Last Tuesday, two executives from McDonald’s filed a lawsuit against the company for racial discrimination.  Victoria Guster-Hines and Domineca Neal have cited that 31 of the company’s 37 black executives have been either demoted or laid off in a move to force black employees out of upper management.  Their claims have been further supported by diversity initiatives from past years focussing solely on gender, not race, and comments from former CEO Steve Easterbrook that the “numbers [of African American executives] don’t matter].”  Furthermore, they claim that in an effort to further push the “sleek, modern” aesthetic in newly remodeled locations, black franchisees and customers alike were swept aside.  

McDonald’s official response has been a typical, corporate, “We’ll look into it” kind of non-commital acknowledgement of the situation. 

McDonald’s history of race relations has been complicated to say the least.  McDonald’s drive-ins across the South were often the location of sit-ins in the early 1960s, with some facing more violent backlash from white counter-protesters than others. And when the dust finally started to settle in the aftermath of race riots in 1968, McDonald’s decided to do some damage control by offering franchising opportunities to black business owners.  This move worked like a charm, as these new franchises opened in predominantly black neighborhoods that white franchisees previously refused to operate in, and the notion of “supporting black business” in those communities, regardless of whether or not Mcdonald’s was actually doing anything for the community, brought in record profits.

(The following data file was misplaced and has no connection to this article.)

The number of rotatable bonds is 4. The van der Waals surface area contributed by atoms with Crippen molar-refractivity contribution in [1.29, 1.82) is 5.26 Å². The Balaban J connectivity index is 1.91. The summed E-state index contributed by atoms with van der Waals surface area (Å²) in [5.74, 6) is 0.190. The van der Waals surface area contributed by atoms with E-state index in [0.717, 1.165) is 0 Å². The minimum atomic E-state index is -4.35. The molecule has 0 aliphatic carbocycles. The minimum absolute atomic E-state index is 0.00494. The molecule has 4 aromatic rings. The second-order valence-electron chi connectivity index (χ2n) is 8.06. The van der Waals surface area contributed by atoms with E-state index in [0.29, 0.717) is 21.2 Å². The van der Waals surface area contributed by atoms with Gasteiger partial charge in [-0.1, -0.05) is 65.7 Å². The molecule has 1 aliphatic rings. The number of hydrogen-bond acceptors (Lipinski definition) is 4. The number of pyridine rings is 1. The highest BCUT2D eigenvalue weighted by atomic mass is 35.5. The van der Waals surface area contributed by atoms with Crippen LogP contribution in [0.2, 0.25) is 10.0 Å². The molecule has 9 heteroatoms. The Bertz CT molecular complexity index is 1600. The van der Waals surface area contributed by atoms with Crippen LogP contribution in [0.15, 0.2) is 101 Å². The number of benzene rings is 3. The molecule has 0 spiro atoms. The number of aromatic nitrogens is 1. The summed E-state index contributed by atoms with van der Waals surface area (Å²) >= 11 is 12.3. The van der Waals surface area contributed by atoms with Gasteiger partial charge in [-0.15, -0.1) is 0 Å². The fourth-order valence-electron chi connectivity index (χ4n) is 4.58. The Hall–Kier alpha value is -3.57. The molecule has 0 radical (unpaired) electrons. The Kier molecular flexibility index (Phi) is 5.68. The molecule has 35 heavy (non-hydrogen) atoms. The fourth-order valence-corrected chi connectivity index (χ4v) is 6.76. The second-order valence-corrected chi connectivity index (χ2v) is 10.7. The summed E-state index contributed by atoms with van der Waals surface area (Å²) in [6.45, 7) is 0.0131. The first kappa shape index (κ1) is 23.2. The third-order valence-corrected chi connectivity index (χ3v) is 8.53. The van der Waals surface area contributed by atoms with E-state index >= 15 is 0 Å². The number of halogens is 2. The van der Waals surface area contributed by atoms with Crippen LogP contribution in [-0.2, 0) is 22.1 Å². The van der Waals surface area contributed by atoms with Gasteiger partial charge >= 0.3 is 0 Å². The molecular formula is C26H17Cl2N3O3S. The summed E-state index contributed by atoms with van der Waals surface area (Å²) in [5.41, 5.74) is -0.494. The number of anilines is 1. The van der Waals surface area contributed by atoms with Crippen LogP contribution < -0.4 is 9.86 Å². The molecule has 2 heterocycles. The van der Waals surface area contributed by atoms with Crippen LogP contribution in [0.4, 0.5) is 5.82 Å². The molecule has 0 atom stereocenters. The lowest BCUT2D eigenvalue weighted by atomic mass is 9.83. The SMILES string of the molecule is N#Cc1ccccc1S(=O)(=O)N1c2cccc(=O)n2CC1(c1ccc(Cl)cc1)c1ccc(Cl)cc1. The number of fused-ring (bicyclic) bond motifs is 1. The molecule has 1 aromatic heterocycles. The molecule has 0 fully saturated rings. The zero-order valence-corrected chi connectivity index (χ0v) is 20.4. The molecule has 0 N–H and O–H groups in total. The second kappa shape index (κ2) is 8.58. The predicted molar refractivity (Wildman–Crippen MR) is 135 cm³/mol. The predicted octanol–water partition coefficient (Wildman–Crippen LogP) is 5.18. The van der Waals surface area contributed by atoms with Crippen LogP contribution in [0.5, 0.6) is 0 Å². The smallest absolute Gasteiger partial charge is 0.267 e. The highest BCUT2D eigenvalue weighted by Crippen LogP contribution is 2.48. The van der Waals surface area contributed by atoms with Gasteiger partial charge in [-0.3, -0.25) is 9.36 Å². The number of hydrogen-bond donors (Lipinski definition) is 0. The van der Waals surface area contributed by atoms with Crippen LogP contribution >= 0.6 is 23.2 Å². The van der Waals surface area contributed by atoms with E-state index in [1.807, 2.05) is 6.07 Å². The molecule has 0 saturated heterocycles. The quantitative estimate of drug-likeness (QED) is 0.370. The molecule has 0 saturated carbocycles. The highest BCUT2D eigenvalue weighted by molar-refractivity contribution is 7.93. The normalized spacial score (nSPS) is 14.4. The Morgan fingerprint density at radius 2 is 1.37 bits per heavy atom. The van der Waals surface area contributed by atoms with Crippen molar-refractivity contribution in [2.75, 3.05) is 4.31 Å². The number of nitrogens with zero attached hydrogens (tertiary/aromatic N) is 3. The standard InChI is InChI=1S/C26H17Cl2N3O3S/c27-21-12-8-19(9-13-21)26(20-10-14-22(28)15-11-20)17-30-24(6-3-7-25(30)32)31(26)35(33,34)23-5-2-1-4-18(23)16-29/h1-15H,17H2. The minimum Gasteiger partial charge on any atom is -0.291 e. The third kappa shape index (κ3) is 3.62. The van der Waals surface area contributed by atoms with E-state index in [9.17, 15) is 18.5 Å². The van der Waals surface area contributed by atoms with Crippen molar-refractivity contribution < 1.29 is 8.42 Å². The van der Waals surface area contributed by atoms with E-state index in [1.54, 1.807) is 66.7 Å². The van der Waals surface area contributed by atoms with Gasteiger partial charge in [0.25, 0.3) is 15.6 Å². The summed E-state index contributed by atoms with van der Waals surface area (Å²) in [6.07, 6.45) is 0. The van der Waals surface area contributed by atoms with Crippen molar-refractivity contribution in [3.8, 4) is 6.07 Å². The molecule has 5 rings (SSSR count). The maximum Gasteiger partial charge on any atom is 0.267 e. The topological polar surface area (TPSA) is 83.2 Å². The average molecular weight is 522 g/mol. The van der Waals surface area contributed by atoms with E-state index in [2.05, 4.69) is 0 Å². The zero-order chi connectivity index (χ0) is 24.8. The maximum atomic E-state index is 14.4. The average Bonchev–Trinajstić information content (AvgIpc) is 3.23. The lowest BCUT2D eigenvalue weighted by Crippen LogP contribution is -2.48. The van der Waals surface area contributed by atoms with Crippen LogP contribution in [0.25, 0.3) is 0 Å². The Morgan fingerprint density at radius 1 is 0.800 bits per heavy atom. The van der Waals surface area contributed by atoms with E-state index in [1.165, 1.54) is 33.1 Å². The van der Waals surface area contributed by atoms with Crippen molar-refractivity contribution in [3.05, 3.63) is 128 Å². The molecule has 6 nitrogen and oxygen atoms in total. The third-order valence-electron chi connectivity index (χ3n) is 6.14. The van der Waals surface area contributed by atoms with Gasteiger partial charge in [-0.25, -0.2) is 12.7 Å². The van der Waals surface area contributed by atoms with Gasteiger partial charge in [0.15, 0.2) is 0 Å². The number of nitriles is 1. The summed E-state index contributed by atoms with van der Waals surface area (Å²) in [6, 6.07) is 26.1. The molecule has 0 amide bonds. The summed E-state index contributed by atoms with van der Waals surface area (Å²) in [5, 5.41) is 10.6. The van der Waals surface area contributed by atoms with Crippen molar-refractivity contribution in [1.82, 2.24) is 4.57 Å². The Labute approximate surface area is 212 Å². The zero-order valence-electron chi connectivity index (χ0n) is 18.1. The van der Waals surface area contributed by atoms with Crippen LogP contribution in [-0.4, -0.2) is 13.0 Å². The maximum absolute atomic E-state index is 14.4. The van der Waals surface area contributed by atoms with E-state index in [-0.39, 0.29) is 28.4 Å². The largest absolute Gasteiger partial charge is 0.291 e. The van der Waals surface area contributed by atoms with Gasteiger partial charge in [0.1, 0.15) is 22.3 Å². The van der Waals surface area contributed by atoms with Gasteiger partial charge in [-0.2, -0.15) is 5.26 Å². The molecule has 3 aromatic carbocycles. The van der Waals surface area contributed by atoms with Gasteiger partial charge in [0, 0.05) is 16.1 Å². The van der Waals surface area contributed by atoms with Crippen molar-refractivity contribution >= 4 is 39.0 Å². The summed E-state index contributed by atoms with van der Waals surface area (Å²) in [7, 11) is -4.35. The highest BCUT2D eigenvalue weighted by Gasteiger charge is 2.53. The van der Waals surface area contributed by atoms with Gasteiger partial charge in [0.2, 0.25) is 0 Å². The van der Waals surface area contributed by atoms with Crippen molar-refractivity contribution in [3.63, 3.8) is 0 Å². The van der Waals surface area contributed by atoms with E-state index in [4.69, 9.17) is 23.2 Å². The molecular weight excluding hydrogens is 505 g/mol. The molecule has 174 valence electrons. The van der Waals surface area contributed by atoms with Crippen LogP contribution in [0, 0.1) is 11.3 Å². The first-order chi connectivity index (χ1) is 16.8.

In the decades that followed fast food would become more and more ingrained in these communities, often becoming an afterschool hangout for local youths.  Think the coffeeshop from Friends, but not gentrified. In many cases, these neighborhoods would otherwise be complete food deserts, making McDonald’s many people’s only choice for sustenance, resulting in an obesity epidemic that the fast food industry as convinced society is the fault of poor parenting.    

Is that to say that McDonald’s is only ever interested in tearing these communities apart for the sake of profit?  Not necessarily. The Black McDonald’s Operators Association of Chicago has been running a food drive around the holidays for the past 19 years.  The manager of the McDonald’s on West Florissant Avenue in Ferguson gave out milk to tear-gassed protestors during the riots (although media is often eager to spin that around into “the milk was looted”).  But in these instances, it’s important to note that these are the actions of black franchisees understanding the importance of their role in the community, not corporate benevolence.

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